In 2018-19, participants in Ballymena donated a staggering 4,264 hours of their personal time to volunteer for a range of community causes. To quantify the significance of the support given in monetary terms, this amounts to around £17,269 worth of time given in support of others.
Amongst a whole host of activities, the top 10 volunteering roles fulfilled by DofE participants in Ballymena were: sports leadership, faith communities support, charity shop, Boys’ Brigade volunteering, religious education, group leadership, helping children, charity administration, animal welfare and Girls’ Brigade volunteering.
The volunteering activities chosen by young people address a multitude of prevalent issues, including animal welfare, development and encouragement of younger generations and health and wellbeing. Collectively, it is hoped that the support of the young people involved will go some way to rebuilding the camaraderie and togetherness that society is calling out for.
For DofE participants themselves, volunteering also provides an opportunity to give back their time as others have helped them in their lives, a chance to support across the generations of society and a new environment in which to enhance their skills for life, prepare for the future of work and widen their personal and professional network.
Speaking about the impact of volunteering, Kate Thompson, Director for The Duke of Edinburgh’s Award/Joint Award Initiative in Northern Ireland, said: “Volunteering is all about making a difference to other people’s lives and giving back to society, and these latest figures demonstrate the huge impact that our young people are having in their communities. Giving their personal time to help others is valuable and rewarding for all involved and we hope that young people will feel inspired to consider doing their own Award programme and changing things for the better, for themselves and wider society.”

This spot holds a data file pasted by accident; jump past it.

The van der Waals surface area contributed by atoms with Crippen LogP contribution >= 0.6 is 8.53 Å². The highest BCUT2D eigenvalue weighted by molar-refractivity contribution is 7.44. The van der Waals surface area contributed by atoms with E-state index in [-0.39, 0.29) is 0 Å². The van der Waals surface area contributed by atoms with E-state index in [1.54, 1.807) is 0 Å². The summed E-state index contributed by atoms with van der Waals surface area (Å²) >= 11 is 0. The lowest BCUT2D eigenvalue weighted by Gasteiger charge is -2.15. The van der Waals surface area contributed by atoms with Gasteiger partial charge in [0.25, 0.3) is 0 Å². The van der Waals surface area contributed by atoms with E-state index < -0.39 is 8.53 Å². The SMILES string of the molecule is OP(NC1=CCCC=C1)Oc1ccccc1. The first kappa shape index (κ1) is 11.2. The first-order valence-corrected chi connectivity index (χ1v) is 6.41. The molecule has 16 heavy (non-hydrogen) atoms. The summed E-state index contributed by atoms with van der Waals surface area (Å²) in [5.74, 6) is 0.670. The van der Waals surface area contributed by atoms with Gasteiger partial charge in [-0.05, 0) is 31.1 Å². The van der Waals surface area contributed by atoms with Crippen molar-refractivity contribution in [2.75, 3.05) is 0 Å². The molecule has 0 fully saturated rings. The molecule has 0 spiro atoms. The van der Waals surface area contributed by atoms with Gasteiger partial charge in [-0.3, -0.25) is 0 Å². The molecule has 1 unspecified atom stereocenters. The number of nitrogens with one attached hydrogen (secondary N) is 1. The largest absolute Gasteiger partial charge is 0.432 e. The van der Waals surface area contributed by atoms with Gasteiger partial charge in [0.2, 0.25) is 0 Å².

The Duke of Edinburgh’s Award is a youth achievement award for young people aged 14-24. As part of their DofE programmes, participants take part in three to 12 months of volunteering, depending on the level of Award they are working towards. Alongside volunteering, they also complete Physical, Skills and Expedition sections, and, for a Gold Award, a Residential activity.
In Northern Ireland, The Duke of Edinburgh’s Award has a Joint Award Agreement with The Duke of Edinburgh’s International Award and Gaisce – The President’s Award, which enables young people to choose how they wish to be recognised for their achievement. They can choose a Duke of Edinburgh’s Award, Gaisce – The President’s Award, or a Duke of Edinburgh’s International Award Certificate, on completion of their programme.
For more information on the DofE and the Joint Award Initiative in Northern Ireland visit www.DofE.org and www.theawardni.org.